IBNA- History of science book, 'Theory of Evolution' (2009) by English lecturer, writer, and broadcaster John Scotney has been translated into Persian and published.
Mohammad-Reza Saberi Tavakoli (PhD). Tehran-based Kargadan Publishing has released ‘Theory of Evolution' in 192 pages and 700 copies.
Today the theory of evolution by natural selection and the science of genetics are the twin keys to our understanding of how life on earth came about. Yet when an English naturalist called Charles Darwin first published his ideas in 1859 in a book called On the Origin of Species the world was horrified at the notion of a changing creation without the intervention a Creator.
By contrast, when a few years later an obscure Moravian monk, Gregor Mendel, published the results of his experiments in genetics the world failed to notice John Scotney’s new book explains just what these two great men had discovered and follows the amazing development of this seminal idea from the decade when it turned the world on its head to the present time and the unravelling of the human genome.
It describes how the first dinosaur fossils were believed to be the bones of giants and how little by little the ongoing story of living creatures has been assembled until we can see the thread of life running from single-cell microorganisms to primates like ourselves, and why most ancient creatures died out and some survive to this day.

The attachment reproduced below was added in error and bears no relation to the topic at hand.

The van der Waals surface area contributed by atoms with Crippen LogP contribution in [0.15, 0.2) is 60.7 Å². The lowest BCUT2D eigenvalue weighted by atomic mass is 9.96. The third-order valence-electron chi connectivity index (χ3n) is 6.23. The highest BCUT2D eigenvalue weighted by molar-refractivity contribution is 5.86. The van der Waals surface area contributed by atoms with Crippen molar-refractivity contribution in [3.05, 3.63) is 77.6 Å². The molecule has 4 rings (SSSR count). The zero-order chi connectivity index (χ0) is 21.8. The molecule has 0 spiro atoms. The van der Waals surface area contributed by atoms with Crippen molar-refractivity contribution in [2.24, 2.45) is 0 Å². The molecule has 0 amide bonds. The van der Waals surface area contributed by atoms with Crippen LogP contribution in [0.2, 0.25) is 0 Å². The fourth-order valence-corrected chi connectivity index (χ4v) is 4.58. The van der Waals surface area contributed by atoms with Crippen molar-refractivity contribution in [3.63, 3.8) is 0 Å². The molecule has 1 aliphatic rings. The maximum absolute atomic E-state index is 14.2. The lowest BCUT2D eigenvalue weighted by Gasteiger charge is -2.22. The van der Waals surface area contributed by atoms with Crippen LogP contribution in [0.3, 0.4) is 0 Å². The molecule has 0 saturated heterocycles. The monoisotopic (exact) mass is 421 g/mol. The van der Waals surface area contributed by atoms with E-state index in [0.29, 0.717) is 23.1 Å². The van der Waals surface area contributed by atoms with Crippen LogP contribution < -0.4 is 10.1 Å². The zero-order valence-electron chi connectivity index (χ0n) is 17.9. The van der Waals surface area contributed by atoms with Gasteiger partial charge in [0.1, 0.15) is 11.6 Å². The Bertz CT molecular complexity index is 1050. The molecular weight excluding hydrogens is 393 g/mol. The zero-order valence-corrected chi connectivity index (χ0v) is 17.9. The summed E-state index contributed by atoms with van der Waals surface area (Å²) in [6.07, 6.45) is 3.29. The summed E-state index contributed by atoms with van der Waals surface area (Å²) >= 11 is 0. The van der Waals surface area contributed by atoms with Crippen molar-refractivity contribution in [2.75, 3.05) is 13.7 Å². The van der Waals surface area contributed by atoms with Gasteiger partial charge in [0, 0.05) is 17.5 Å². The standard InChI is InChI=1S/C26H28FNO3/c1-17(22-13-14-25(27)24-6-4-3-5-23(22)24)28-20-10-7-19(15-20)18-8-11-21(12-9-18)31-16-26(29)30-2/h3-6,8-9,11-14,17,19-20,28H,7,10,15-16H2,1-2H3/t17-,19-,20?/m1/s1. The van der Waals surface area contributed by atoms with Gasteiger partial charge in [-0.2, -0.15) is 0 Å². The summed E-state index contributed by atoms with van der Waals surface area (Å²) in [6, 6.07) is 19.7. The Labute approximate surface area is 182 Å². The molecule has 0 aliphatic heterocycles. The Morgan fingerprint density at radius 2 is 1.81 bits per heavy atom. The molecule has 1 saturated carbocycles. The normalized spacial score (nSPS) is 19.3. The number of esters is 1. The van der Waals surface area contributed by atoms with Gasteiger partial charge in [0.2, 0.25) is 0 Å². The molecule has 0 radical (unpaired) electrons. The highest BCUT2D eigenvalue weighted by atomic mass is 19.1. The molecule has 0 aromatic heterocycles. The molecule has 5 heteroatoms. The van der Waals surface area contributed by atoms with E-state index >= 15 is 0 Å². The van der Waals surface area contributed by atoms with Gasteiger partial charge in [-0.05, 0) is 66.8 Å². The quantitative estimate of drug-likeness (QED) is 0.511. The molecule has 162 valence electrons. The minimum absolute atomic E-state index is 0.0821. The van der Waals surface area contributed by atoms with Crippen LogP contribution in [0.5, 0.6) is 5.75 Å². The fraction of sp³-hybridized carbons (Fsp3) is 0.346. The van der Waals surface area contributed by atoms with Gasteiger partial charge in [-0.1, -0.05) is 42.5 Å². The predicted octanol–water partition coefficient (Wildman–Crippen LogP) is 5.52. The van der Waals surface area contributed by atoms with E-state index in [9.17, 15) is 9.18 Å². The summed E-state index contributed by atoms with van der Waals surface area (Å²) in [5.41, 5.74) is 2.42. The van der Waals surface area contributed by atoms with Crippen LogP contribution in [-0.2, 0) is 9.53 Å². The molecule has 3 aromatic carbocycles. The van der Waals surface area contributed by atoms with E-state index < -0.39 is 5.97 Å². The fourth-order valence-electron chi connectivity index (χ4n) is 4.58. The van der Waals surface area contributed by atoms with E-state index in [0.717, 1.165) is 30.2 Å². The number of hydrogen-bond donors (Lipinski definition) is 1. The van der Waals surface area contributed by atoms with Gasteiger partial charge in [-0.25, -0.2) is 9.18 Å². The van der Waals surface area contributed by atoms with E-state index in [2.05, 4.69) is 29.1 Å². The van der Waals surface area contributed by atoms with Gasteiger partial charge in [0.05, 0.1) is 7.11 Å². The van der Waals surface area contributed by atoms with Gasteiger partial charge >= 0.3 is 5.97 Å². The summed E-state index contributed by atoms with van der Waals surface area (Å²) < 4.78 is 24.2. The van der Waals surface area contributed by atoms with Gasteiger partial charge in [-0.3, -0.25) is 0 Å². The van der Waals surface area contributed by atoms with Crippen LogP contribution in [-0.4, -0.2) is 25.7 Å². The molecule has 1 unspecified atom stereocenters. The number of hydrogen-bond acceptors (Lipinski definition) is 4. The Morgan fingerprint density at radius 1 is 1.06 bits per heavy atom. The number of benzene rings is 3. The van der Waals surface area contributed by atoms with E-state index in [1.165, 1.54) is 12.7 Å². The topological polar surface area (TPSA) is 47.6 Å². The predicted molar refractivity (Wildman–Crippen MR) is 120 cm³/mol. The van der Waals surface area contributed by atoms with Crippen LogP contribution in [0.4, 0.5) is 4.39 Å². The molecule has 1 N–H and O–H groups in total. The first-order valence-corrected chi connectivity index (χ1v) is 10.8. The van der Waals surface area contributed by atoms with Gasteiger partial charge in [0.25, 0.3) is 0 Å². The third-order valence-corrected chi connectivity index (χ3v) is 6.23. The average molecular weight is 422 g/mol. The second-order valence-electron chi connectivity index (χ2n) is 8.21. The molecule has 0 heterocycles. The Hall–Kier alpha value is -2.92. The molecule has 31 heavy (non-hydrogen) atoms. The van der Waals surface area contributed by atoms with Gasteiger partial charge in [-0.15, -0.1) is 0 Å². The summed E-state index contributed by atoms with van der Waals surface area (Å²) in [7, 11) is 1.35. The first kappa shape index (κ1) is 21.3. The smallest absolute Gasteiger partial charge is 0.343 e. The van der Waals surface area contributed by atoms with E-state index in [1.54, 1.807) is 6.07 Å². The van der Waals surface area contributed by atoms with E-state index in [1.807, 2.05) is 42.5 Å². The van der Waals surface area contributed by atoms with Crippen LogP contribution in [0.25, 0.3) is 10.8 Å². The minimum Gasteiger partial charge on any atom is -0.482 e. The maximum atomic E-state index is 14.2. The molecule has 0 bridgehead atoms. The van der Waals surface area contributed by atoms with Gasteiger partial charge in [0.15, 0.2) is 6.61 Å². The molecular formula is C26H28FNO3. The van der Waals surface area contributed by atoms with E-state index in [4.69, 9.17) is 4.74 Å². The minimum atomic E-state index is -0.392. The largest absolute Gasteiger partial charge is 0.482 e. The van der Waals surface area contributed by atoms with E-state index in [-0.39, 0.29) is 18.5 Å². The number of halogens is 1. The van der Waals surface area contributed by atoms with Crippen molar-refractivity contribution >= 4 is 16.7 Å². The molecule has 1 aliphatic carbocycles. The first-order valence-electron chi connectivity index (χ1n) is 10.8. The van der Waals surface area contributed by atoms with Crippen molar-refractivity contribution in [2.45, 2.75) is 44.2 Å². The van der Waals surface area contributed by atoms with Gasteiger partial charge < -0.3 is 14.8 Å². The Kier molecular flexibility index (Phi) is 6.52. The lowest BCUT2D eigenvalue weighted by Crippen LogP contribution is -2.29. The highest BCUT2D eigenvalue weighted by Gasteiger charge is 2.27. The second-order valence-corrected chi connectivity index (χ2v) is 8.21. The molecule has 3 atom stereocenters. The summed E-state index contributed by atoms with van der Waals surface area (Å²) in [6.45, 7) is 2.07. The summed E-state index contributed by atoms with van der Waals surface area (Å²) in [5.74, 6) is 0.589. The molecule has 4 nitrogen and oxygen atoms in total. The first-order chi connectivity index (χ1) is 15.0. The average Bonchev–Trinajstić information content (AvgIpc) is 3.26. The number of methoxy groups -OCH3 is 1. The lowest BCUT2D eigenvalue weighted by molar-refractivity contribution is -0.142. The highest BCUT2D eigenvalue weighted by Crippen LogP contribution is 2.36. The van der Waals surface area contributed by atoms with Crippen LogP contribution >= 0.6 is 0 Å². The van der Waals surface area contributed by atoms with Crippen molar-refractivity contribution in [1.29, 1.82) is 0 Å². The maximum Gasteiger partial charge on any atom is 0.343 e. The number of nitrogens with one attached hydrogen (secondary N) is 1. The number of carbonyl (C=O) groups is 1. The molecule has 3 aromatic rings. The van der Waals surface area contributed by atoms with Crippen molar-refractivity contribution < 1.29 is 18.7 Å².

Indeed we still carry vestiges of former life forms in our bodies and it is said that ancient seas flow in our blood. Anatomy, taxonomy, chemistry, geology, archaeology, and embryology have all had a part in this remarkable detective story, and even the Cold War became involved when the followers of Mendel in the West were confronted by those of Lamarck in China and Russia.
Modern evolutionary theory is shown to be a synthesis of many scientific fields and the product both of years of tireless work and of sudden imaginative leaps. The Theory of Evolution conveys the excitement of this fundamental discovery and gives an insight into the way scientific enquiry and debate continue to shape our world.